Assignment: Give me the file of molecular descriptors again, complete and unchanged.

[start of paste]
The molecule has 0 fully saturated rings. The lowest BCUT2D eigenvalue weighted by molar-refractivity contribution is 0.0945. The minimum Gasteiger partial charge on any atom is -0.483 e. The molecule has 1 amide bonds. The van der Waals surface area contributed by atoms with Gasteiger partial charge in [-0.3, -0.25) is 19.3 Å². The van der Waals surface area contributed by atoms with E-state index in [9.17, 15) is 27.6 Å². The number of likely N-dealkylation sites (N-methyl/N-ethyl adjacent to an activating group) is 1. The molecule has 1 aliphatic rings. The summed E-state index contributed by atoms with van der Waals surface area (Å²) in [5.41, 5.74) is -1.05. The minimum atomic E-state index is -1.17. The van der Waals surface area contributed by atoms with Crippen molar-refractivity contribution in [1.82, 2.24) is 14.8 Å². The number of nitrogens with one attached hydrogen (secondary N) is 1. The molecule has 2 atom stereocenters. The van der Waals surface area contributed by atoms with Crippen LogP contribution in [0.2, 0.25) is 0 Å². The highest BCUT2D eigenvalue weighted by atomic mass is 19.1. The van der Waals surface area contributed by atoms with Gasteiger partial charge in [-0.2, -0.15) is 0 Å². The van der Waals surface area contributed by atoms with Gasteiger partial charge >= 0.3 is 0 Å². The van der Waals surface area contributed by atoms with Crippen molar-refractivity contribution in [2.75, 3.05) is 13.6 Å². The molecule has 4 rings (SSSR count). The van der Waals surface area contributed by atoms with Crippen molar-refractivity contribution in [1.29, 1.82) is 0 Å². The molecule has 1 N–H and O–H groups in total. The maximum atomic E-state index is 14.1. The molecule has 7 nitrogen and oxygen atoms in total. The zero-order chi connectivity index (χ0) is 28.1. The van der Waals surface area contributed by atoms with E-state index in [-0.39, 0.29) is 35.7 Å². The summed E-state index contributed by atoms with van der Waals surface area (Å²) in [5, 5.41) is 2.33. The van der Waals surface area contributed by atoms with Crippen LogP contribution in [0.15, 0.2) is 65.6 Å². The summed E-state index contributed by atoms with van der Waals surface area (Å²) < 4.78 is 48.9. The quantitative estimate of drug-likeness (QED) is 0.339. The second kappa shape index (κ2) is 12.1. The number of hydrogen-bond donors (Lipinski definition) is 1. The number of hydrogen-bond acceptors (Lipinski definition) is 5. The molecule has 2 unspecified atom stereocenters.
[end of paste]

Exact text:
The molecule has 0 fully saturated rings. The lowest BCUT2D eigenvalue weighted by molar-refractivity contribution is 0.0945. The minimum Gasteiger partial charge on any atom is -0.483 e. The molecule has 1 amide bonds. The van der Waals surface area contributed by atoms with Gasteiger partial charge in [-0.3, -0.25) is 19.3 Å². The van der Waals surface area contributed by atoms with E-state index in [9.17, 15) is 27.6 Å². The number of likely N-dealkylation sites (N-methyl/N-ethyl adjacent to an activating group) is 1. The molecule has 1 aliphatic rings. The summed E-state index contributed by atoms with van der Waals surface area (Å²) in [5.41, 5.74) is -1.05. The minimum atomic E-state index is -1.17. The van der Waals surface area contributed by atoms with Crippen molar-refractivity contribution in [1.82, 2.24) is 14.8 Å². The number of nitrogens with one attached hydrogen (secondary N) is 1. The molecule has 2 atom stereocenters. The van der Waals surface area contributed by atoms with Crippen LogP contribution in [0.2, 0.25) is 0 Å². The highest BCUT2D eigenvalue weighted by atomic mass is 19.1. The van der Waals surface area contributed by atoms with Gasteiger partial charge in [-0.2, -0.15) is 0 Å². The van der Waals surface area contributed by atoms with Gasteiger partial charge >= 0.3 is 0 Å². The van der Waals surface area contributed by atoms with Crippen molar-refractivity contribution in [2.75, 3.05) is 13.6 Å². The molecule has 4 rings (SSSR count). The van der Waals surface area contributed by atoms with Crippen molar-refractivity contribution in [1.29, 1.82) is 0 Å². The molecule has 1 N–H and O–H groups in total. The maximum atomic E-state index is 14.1. The molecule has 7 nitrogen and oxygen atoms in total. The zero-order chi connectivity index (χ0) is 28.1. The van der Waals surface area contributed by atoms with E-state index in [-0.39, 0.29) is 35.7 Å². The summed E-state index contributed by atoms with van der Waals surface area (Å²) in [5, 5.41) is 2.33. The van der Waals surface area contributed by atoms with Crippen LogP contribution in [0.15, 0.2) is 65.6 Å². The summed E-state index contributed by atoms with van der Waals surface area (Å²) < 4.78 is 48.9. The quantitative estimate of drug-likeness (QED) is 0.339. The second kappa shape index (κ2) is 12.1. The number of hydrogen-bond donors (Lipinski definition) is 1. The number of hydrogen-bond acceptors (Lipinski definition) is 5. The molecule has 2 unspecified atom stereocenters.